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40 watt uv raw transformer . need wiring help to attach to aqua uv 217724 unit.

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Have replaced transformer, worked for a couple of days and goes back to relay kicking off


If you have had to replace the transformer, then you probably have a relay that is pulling to much power and/or the thermostat wire may have to be replaced. Most transformer on controls are 40 watt transformers and at 26 volt it should pull less than 1.6 amps. P=IxE Take a clamp on amp meter to the red wire coming from the transformer on the 24 volt side and measure the current. If greater than 1.6 amps the transformer will start overheating because it is producing more power than it is rated. If this is the condition, then before the control fuse blows if it has one check the amp draw on the various relay coils to see if they are the cause of the excess current draw. Each control coil typically draws 6 watts and for 26 volt control power means the amp draw should be about .2 amps. If you find one more than .2 amp you have found your problem. Coil to check is your main contactor for the condensing unit, reversing valve coil if you have a heat pump, sequencers for emergency heat strips, and fan relay in the air handler for a few. Your schematic should list all possible relay coils. Keep checking until you find the coil.
You could also have a control wire that has its insulation worn down to the conductor, so you may have to check the control circuit for open grounds.
If after finding the coil or open ground, the next thing you need to check is the thermostat wire. Old thermostat wire sometimes have the insulation become brittle and cracked or chewn on by pets or rodents. If you have an coil that is drawing excess amps, the entire thermostat wire can turn into a long heater and can cause the thermostat wire to degrade until the wire short out. I have seen several thermostat wires that have been overheated due to bad coils and the excess heat have causes the thermostat wire outer cover to shrink just like shrink tite and is a dead giveaway that thermostat wire needs replaced.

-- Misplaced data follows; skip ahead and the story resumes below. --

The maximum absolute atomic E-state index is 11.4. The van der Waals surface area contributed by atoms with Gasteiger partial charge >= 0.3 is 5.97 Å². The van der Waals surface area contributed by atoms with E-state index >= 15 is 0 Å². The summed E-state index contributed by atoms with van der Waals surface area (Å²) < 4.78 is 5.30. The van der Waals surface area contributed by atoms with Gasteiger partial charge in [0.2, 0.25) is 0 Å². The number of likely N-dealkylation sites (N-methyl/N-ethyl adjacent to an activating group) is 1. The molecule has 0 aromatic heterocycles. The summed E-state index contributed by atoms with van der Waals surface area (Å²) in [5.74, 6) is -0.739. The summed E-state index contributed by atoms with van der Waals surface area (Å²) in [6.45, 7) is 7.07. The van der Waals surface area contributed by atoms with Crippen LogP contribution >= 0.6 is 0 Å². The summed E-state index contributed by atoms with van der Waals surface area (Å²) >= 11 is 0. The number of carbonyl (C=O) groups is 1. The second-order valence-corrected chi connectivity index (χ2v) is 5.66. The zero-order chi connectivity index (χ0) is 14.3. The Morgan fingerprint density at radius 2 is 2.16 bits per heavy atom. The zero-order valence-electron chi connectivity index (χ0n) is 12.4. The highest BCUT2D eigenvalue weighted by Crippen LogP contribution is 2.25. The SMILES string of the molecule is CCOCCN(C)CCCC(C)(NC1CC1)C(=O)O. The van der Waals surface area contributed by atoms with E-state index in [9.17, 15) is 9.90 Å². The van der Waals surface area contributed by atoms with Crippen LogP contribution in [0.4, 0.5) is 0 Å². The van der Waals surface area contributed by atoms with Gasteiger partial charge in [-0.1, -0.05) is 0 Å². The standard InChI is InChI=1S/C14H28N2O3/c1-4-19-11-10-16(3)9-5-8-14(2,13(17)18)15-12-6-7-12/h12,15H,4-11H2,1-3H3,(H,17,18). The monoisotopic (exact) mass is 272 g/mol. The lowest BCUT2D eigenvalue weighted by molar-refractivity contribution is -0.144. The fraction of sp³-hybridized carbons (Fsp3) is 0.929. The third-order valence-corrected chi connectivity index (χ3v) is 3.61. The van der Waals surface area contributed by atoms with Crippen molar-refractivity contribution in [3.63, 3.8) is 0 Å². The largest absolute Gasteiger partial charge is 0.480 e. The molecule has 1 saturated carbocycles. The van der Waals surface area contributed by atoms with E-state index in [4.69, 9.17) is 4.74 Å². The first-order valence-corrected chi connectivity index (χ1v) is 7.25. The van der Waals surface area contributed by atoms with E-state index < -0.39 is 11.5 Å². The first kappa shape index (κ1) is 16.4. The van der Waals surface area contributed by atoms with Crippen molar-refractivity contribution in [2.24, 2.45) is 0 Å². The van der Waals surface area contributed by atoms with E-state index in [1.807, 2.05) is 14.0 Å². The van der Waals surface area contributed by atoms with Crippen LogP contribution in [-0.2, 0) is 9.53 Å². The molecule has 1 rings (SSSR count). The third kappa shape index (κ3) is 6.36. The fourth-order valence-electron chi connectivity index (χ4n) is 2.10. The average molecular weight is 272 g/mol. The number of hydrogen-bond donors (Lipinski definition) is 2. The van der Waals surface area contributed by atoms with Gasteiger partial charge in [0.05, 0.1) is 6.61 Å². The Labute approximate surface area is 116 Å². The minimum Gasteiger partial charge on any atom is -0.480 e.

I know that this is a lot to check, but I have had to troubleshoot the control wiring on a lot of units and now you have the condensed knowledge of my experience on this matter.
Hope this helps

Feb 11, 2015 | Heating & Cooling

1 Answer

Where can i buy a replacement transformer for a FISH MATE 15000 11 watt UV ?


You can use a different manufacturer with different numbers. All that matters is that it is for a 11 watt fluorescent bulb. UV does not matter to the transformer. Here is one site; http://www.buylightfixtures.com/ballasts-and-transformers-1.aspx

Oct 09, 2014 | Garden

1 Answer

What size wire and how does it hook to thr unit rpkb-036jaz


Look at rating plate on side of unit for Volts, Amps, Watts.
Volts x amps = watts.
If unit is 240Volts, then you need double-pole 240Volt breaker
If unit is 8500 watts at max power, then 8500 watts divided by 240Volts = 35 amps.

What size breaker for 35 amps?
When electricians figure load rating for breakers, they use the 80% rule.
40 amp breaker x 80% = 32 amp safe maximum load for 40 amp breaker. Use 8 gauge wire with 40 amp breaker.
50 amp breaker x 80% = 40 amp safe maximum for 50 amp breaker. I use 6 gauge wire with 50 amp breaker.
60 amp breaker x 80% = 48 amp safe maximum for 60 amp breaker. Again, use 6 gauge wire with 60 amp breaker.

How to connect wires to unit.
First of all, all outdoor HVAC units require power cut off located next to unit.
This lets the mechanic, or service tech turn power off to work on unit, even if the mechanic does not have access to main breaker box.

Next, open unit to see where wires connect.
If unit has wires, then connect both hot wires from 240 breaker to the wires inside unit. Connect bare ground wire to green ground screw.
If unit has terminals. The terminals will be labeled L1 L2. Connect each hot wire from 240Volt breaker to either one of the screw terminals. Then bare ground goes to green ground screw.

Copy following links for basic illustrations connecting wires to terminals, and to breakers, and selecting wire size.
http://waterheatertimer.org/How-to-wire-Tankless-electric-water-heater.html

Jul 21, 2012 | Rheem R-410A Complete Split System Heat...

1 Answer

We have a SV168n-36 Spagna Vetro Range Hood and it works well but the lights are having problems now. They only come on intermittently and when they do come on once they heat up they shut back off.


I had the exact same problem with my Spagna Vetro hood. The fan worked fine, but the lights started working intermittently and then stopped working altogether. The problem in my case was a failed transformer, which sits between the power switch and the lights and is necessary to step-down the voltage from conventional 120v to 12v to support the halogen bulbs in the unit. Although there are several steps to resolving the problem (replacing the transformer), it's really not difficult. Here's what I did to solve the problem:

1) Shut off the circuit at the breaker (always very important :^) )
2) Removed the glass arch from the top of the hood. Four screws hold it in place and are accessed from above the unit.